Insurance companies and the federal government’s terrorism risk insurance may not be able to cover cyber-attacks targeting critical infrastructure, with cyber-insurance companies taking steps to limit their losses in such cases, the U.S. Government Accountability Office said in a report issued Tuesday requiring an assessment of if a federal response is needed.
The US critical infrastructure, including tools, financial services and pipelines, is facing increasing cybersecurity risks, and the effects of such incidents can spread from the first attack to economically interconnected companies, exacerbating their economic damage, warns the report and points to May 2021 Colonial Pipeline Co. attack.
Cyber insurance and the federal government̵7;s backstop, the Terrorism Risk Insurance Program, are both limited in their ability to cover such losses, the report said.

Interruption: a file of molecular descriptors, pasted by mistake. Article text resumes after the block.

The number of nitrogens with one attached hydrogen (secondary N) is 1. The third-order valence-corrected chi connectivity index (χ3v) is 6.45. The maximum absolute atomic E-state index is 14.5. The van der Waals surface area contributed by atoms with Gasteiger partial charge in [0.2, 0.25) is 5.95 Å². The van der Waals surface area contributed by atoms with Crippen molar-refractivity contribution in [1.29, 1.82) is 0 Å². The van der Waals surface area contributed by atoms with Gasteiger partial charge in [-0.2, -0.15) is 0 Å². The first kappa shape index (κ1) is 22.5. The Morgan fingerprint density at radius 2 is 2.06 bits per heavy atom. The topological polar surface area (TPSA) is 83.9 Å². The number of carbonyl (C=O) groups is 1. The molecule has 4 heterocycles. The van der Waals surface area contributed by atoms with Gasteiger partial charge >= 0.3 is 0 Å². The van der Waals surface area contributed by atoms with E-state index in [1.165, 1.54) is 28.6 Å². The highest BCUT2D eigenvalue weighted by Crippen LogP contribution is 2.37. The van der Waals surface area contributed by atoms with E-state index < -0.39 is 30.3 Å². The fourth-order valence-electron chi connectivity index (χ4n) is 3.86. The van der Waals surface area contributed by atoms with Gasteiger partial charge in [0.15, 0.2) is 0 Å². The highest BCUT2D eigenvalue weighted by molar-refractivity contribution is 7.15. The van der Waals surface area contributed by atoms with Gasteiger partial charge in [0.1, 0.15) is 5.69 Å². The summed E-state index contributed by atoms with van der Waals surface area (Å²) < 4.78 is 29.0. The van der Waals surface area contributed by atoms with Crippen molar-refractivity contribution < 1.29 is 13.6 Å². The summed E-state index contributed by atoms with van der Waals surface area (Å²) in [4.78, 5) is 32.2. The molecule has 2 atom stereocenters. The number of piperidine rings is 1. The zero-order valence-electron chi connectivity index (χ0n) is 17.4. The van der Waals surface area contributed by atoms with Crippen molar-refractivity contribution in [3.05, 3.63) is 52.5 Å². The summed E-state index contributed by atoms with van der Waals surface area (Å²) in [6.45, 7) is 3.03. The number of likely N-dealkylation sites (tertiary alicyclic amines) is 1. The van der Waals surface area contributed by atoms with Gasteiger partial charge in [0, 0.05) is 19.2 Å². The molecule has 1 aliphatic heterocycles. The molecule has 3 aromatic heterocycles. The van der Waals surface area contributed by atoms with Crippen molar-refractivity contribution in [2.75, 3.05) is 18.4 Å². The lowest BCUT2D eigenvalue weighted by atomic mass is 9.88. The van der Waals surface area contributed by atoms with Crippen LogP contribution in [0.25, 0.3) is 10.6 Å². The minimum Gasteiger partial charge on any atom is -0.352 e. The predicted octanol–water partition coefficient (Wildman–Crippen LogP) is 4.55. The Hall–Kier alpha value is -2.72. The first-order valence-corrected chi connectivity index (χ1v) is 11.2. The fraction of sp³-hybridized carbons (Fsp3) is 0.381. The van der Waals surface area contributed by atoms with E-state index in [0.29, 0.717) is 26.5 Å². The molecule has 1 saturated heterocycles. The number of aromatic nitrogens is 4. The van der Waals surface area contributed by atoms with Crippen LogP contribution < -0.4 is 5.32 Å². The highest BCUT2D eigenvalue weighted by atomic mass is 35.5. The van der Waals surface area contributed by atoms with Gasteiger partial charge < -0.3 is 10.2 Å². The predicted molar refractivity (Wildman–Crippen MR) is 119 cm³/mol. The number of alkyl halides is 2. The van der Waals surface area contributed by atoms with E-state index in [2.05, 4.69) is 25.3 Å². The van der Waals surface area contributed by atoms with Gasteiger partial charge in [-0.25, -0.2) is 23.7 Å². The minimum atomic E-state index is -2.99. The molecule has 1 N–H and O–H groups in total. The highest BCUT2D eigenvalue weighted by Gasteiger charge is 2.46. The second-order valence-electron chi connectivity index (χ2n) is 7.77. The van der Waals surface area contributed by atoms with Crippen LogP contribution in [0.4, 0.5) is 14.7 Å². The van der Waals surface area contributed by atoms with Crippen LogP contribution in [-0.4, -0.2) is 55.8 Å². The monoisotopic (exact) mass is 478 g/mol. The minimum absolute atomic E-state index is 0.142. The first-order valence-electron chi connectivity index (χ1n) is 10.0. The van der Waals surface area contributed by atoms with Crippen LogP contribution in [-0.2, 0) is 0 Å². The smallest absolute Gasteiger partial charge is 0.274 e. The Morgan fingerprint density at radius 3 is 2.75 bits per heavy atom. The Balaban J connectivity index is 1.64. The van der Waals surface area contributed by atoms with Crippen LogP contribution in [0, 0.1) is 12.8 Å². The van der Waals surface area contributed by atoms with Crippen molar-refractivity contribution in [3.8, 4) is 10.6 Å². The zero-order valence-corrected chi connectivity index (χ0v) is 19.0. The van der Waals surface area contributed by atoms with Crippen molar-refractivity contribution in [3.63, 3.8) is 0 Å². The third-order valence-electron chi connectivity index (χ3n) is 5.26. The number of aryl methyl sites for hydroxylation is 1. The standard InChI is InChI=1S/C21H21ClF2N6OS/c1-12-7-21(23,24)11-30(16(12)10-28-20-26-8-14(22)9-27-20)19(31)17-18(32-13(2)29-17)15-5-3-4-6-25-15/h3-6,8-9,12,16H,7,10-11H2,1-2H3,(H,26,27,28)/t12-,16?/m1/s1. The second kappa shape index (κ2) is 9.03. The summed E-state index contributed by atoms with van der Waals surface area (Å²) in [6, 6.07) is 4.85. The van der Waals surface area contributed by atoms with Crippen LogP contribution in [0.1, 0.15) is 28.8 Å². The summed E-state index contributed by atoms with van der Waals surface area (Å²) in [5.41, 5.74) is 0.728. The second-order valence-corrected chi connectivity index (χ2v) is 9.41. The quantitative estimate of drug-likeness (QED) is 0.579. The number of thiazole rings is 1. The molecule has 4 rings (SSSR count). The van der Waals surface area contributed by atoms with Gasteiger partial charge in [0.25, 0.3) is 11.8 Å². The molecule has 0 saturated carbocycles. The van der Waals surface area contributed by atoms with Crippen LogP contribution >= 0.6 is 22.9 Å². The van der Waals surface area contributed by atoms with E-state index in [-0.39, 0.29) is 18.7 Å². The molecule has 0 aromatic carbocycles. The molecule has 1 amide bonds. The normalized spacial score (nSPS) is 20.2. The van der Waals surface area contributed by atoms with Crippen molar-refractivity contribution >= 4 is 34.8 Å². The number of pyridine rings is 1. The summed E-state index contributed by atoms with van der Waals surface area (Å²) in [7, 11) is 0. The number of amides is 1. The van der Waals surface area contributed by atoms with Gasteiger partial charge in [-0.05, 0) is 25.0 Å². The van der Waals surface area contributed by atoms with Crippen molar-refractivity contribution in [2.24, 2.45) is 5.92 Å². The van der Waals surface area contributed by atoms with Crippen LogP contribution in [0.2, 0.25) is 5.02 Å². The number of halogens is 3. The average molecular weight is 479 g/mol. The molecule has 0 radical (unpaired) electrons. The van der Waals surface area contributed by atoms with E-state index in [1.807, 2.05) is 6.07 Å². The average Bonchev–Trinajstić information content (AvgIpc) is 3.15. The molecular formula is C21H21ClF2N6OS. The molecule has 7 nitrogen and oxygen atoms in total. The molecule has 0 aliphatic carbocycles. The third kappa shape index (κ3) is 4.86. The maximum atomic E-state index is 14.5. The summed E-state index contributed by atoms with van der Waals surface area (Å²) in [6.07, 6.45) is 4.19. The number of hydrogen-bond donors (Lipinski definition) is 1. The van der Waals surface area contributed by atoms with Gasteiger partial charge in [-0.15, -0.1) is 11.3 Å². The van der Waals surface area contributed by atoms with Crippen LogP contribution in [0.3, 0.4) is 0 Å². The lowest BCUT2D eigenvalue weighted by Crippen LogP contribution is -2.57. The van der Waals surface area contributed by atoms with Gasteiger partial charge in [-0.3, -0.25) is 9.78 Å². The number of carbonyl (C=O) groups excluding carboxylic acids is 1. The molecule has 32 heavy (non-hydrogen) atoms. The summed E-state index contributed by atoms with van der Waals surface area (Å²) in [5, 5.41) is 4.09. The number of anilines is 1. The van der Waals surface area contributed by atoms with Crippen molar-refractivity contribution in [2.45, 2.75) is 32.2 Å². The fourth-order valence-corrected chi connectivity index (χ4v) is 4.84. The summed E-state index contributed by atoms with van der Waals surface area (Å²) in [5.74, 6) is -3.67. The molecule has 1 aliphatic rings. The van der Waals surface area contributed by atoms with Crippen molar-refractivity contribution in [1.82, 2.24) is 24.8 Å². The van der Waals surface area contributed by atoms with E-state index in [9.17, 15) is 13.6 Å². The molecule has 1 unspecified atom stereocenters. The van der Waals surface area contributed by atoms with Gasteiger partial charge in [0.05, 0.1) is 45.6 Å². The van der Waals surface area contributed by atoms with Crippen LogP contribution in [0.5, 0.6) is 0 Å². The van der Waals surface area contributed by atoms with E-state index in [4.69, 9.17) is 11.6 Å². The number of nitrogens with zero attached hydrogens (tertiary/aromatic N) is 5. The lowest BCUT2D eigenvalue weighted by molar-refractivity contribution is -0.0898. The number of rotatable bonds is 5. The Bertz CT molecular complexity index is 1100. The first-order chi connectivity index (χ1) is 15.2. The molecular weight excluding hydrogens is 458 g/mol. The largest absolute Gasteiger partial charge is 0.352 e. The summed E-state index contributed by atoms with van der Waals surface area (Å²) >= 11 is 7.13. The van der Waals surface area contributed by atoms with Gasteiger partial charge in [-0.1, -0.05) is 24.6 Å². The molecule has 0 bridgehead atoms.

Cyber insurance can offset the costs of common cyber risks such as hacking and ransomware, but private insurance companies “have taken steps to combat their potential losses from systemic cyber incidents”, for example by excluding them for cyber warfare and infrastructure disruption, the report says, while the federal program covers for cyberattacks only if they are considered terrorism.
The report recommends that the Department of Homeland Security’s Cybersecurity and Infrastructure Security Agency and the Department of Finance’s Federal Insurance Office work together to produce a joint assessment for Congress on the extent to which a federal insurance response is warranted.